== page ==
On Tue, 13 Jun 2000, Joao Magalhaes wrote:
> Perhaps it's just me that am missing something but: if we can create
> embryonic stem cells from biopsies taken from old individuals, why should
> we care about preserving our cells while they're young?
To maximize the # of cells available with the minimum amount of accumulated
damage (with the implicit assumption that "damage" is accumulating.
> All the animal
> cloning experiments seem to show that the genome -- at least in some cells
> -- is perfectly preserved (although we still lack data for the longevity of
> clones, making this a provisionary, but probably accurate, statement).
All the cloning experiments show is that in the clones that *work*,
you have a "functional" genome. If the success rate is ~1% for
creating clones, that says there *may* be a lot of cells that cannot
create a functional organism. Miscarriage rates of 50-70% (rates
claimed vary) would argue this is true as well. The question is
whether the difference between 30-50% "good" germ cell "combinations"
and ~1% cloning success is due to even higher in vivo natural filtering
of defective cells (sperm/eggs) that isn't done in cloning, or is due to
real methodology problems in the clonning techniques.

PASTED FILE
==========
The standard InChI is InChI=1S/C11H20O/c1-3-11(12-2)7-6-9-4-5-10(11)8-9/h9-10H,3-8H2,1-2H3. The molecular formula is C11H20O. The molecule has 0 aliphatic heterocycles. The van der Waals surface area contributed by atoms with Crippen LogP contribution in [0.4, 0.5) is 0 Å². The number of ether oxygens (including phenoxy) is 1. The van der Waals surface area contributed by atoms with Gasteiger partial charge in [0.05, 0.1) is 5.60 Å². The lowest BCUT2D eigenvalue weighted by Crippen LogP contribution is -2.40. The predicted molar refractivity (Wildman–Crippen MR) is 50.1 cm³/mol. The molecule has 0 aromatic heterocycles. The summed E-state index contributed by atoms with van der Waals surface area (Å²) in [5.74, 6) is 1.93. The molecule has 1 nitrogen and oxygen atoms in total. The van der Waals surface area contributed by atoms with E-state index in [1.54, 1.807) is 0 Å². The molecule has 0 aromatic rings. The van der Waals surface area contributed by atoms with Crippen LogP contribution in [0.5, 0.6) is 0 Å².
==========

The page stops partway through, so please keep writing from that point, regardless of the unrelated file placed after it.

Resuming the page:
> I know there is at least one company that does what you propose (they
> sent me some publicity a few months ago) but I really don't see the
> point in it.
The point would be as a backup strategy for individuals who are
pessimistic about the harvesting of stem-cells that can be grown
into organs as you grow older or who believe that whole genome
syn-cells or nanobot genome replacements are a long way away.
(Programmers try to look at all the possibilities.)
> On the same line of reasoning -- and I think I've posted a message about
> this before --, I'm still to ear a good explanation to the animal cloning
> experiments on the basis of the DNA damage theory of aging.
Some fraction of the genomes harvested being "good enough" is sufficent
explanation in my book.
> As for mitotic misregulation as the basis of aging, that's a speculatory
> conclusion. You can always argue that some upstream mechanism is regulating
> the genetic machinery and creating the mitotic imbalances.
Quite true, point mutations in any of the regulatory timing elements
coult through the whole thing into disarray.
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